Tax Reform Riddle: How Big Can a 'Small' Business Be?

Can Congress define small? Photograph by Paul Taylor/Getty Images

Let’s take a moment to sympathize with the philosopher kings in Congress, who might soon be grappling with one of the most gripping existential questions of our time: What, exactly, is a small business?

Lawmakers’ most recent cause for meditation on the subject is a provision in the small business tax reform bill advanced by Representative Dave Camp (R-Mich.), which aims to reduce compliance burdens on companies with $10 million or less in annual revenue by letting them use the simpler cash method of accounting. The provision is expected to receive widespread support at a meeting today of the House Ways and Means Committee (which Camp chairs), according to a story by Marc Heller in Bloomberg BNA (subscription required). One point of possible contention, according to Heller: Whether the $10 million threshold should be higher.

If you haven’t given much thought to quantifying the “small” in small business, you could start by perusing the Small Business Administration’s Table of Small Business Size Standards Matched to North American Industry Classification System Codes—a 46-page document (pdf) that sets limits, usually for revenue or number of employees, for how big a company in a given industry can be and still qualify as a small business in federal programs.

It makes for fun reading, but in the end, it doesn’t provide much clarity. The SBA considers a casino a small business if it does $7 million or less in annual revenue, unless the casino has a hotel attached, in which case the cap is $30 million. A pet food manufacturer can have 500 employees and be considered a small business, while beer wholesalers graduate out of the category after 100 workers. Power plants are generally evaluated in terms of their annual output in megawatt hours.

The various groups that track small businesses aren’t much clearer. The National Federation of Independent Business, which publishes a closely watched optimism index of its members, distributes the bulk of its surveys to companies with 20 or fewer workers. SurePayroll and CBIZ—two business service firms that tally small business hiring—define small businesses as those with up to 100 and 300 employees, respectively.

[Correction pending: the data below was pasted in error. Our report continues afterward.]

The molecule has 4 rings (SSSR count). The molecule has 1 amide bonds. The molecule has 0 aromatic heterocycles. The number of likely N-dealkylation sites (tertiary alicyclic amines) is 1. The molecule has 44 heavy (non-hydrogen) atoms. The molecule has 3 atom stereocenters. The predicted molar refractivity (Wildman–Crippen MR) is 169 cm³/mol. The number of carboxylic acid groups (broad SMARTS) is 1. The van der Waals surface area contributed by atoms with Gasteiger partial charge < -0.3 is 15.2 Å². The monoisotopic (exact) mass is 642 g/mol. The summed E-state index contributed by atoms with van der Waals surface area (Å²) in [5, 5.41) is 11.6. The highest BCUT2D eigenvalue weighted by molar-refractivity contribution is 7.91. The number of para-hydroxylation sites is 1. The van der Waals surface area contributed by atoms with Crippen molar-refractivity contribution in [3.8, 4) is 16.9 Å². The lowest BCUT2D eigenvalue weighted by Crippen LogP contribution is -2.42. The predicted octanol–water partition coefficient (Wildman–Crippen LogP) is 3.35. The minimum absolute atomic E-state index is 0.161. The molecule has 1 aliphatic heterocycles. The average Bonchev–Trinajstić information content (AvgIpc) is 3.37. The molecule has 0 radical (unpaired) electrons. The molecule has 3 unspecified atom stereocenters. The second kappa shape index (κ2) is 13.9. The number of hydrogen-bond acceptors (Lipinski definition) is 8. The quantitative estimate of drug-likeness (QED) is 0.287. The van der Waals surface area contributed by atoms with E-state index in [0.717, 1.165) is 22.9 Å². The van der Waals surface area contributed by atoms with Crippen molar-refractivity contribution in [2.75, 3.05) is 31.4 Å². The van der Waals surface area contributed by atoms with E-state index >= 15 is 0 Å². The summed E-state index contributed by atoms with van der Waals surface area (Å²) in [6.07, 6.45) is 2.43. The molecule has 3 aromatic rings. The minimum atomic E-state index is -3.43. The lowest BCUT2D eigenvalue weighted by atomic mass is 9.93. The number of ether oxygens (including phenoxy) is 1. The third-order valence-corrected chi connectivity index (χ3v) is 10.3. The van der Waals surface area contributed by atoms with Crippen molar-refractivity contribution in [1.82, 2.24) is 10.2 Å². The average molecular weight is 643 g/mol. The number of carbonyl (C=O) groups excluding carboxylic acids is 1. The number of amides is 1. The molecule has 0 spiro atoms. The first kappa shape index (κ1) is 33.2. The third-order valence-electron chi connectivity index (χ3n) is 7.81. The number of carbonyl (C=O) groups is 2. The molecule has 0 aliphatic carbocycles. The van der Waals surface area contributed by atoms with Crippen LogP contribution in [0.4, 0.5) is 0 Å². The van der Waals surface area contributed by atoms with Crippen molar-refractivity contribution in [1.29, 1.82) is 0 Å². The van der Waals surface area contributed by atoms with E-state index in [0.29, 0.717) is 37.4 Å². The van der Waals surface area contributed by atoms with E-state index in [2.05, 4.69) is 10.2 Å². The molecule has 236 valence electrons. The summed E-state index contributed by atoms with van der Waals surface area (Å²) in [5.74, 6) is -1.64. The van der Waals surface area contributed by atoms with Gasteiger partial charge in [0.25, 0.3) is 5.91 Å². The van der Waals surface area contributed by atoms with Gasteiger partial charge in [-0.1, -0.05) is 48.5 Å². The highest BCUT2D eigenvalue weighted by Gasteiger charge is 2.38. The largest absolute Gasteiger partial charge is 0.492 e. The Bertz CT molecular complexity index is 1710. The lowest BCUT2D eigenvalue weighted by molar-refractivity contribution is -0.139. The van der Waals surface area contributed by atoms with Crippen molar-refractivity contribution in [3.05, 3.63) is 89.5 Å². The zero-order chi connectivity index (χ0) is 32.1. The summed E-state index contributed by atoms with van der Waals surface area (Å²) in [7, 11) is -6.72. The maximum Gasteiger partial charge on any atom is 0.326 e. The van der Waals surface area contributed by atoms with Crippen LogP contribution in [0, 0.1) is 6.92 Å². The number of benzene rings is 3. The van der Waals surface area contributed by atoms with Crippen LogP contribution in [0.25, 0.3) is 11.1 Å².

The many definitions of what constitutes a small business might seem like small beer but matter plenty for business owners who want to sell to the government, take advantage of federal loan guarantees, or know how a law will affect them. The Affordable Care Act, which will require businesses with 50 or more employees to provide health coverage beginning next year, is one good example. For another, the Senate’s Marketplace Fairness Act, which has yet to pass the House, would require businesses with more than $1 million in annual revenue to begin collecting an online sales tax on out-of-state transactions. (EBay, which opposed the bill, proposed raising the revenue exemption to $10 million.)

Back to the cash method of accounting provision in Camp’s small business tax reform bill: It would allow some small businesses to record revenue when they receive payments, likely simplifying their tax filing process and improving cash flow (because they won’t have to pay taxes until they’ve received payment). Right now, most small businesses are supposed to book revenue when it’s earned (the accrual method), for tax purposes at least.

When BNA’s Heller went looking for naysayers to Camp’s cash accounting proposal, the closest he could get was Grafton Willey, a former chairman of the National Small Business Association, who told Heller he’d like to see the $10 million cap for the provision set “a little higher.” If you’re curious, the NSBA limits membership to businesses with 500 or fewer employees, though the average size of its 65,000 members is somewhere between eight and 11 workers.

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